Tag Archives: myths and facts

Medical Mythbusters #2 – Skin Cancer Edition

We recently started a Medical Mythbuster feature (check out Mythbusters #1 if you didn’t catch it), so here is our second edition on skin cancer myths and facts. Check out these common skin cancer beliefs and try to guess from the title if they are true or false before reading further. Let’s see how many you get right!

Skin cancer is caused solely by UV damage from the sun or an alternative light source.


MYTH. Less frequently, skin cancer also develops on areas of the body that have not been exposed to harmful ultraviolet rays. These spots of cancer may be explained by environmental hazards, radiation and genetic predispositions, skin complexion, an abundance of problematic moles or a combination thereof.

Only fair skinned people develop skin cancer.


MYTH. While skin cancer afflicts people with very fair skin much more frequently (approximately 40-50% of very fair-skinned people will have at least one cancer spot in their lifetime), it can still strike people of all skin types. Unfortunately, when people with darker skin get skin cancer, the symptoms are not as evident until the disease has progressed, so it is important for everyone to periodically check their skin for changes no matter that skin type they have.

Only one type of UV ray is dangerous.


MYTH. UVA rays infiltrate the dermis (deeper layer of the skin) leading to signs of aging and wrinkles over time as well as immune system problems (which can help indirectly contribute to illnesses like cancer), while UVB rays are responsible for burning the epidermis which can lead more directly to skin cancer.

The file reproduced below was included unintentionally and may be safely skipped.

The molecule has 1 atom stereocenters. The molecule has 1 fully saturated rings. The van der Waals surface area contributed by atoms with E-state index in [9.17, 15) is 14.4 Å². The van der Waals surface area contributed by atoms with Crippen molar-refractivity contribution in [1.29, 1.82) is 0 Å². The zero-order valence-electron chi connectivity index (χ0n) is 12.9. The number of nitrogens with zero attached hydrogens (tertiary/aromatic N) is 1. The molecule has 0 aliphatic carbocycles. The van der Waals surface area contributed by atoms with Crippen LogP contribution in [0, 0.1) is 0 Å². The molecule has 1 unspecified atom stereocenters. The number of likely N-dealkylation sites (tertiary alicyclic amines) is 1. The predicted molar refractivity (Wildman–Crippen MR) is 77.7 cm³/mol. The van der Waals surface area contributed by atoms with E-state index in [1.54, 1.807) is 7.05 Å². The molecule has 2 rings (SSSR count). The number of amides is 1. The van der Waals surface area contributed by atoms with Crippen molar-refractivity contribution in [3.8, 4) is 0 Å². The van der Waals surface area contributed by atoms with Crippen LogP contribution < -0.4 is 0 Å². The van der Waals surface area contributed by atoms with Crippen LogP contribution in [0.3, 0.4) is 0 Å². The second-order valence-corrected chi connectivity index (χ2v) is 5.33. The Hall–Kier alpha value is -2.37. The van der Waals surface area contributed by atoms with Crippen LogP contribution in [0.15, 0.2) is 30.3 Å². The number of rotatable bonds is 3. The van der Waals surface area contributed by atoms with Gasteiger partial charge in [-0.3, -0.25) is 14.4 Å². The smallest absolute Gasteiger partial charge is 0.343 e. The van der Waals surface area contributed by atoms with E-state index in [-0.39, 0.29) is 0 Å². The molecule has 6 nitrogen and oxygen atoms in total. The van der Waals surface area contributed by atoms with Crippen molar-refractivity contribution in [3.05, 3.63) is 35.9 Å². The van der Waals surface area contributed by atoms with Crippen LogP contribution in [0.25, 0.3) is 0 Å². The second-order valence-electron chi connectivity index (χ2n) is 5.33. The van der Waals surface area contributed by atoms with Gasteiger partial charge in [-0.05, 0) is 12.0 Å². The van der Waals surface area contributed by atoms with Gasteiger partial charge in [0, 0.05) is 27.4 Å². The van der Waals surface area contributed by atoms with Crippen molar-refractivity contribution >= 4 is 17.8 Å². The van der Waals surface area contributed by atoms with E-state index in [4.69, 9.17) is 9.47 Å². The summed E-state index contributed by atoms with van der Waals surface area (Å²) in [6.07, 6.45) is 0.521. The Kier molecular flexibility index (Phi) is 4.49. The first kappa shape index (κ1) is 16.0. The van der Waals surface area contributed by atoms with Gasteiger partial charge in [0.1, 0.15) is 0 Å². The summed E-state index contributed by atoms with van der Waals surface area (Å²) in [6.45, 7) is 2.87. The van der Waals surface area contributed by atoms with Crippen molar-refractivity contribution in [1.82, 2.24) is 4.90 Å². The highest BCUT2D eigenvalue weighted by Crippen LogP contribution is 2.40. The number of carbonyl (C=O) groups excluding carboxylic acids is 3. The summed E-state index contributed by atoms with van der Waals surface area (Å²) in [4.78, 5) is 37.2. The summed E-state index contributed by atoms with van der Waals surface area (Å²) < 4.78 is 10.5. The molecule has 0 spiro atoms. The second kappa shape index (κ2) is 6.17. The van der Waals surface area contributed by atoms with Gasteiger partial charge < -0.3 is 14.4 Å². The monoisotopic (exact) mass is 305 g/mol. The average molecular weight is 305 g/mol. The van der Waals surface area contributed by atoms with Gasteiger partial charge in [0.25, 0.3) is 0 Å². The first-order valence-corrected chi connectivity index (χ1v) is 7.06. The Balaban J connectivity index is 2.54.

You can get skin cancer in the winter.

FACT. Believe it or not, you are not immune to the sun’s nasty consequences just because it there is ice and snow around. The sun can shine just as brightly in the winter as in the summer. Because people let their guard down and don’t don sunscreen while outside in the winter, it can sneakily lead to the development of skin cancer. It is important to wear sunscreen on exposed skin year-round while spending time outside (especially important for those who snowboard or do outdoor activities frequently). Similarly, overcast days can be just as dangerous as sunny days. People take less precautions, but the clouds do not protect you from the sun’s hidden wrath. So wear sunscreen all the time – better safe than very, very sorry!

You can get skin cancer on your lips too.


FACT. According to the Skin Cancer Foundation, “The lips are a not uncommon, but often overlooked site for nonmelanoma skin cancers (NMSC), including the two most common skin cancers, basal and squamous cell carcinoma (BCC and SCC). Most frequently occurring in fair-skinned males over the age of 50, cancer of the lip comprises approximately 0.6 percent of all cancers in the US.” So be sure to protect your lips as well (you can buy various types of invisible SPF lip balm).

Skin Cancer is rare.


MYTH. It is the most common form of cancer in the United States. One in five Americans will develop skin cancer at some point in their lifetime, the vast majority of these cases will have been caused by UV light overexposure.

Base tans are actually dangerous, not beneficial.


FACT. Base tans are definitely more dangerous than people give them credit for. Most people think they are doing themselves a service by pre-tanning before vacationing, however any color from the sun is actually doing varying degrees of damage and may be setting the stage for future issues such as skin cancer. Especially if you are doing so in a tanning bed. They have proven to be just as dangerous as the sun, if not more so.

Well that concludes our Medical Mythbusters #2 – Skin Cancer feature! How did you do? Thanks for visiting DocChat! If you have any questions or concerns about skin cancer or sun damage, don’t hesitate to sign up to speak to one of our highly qualified DocChat physicians via video chat today!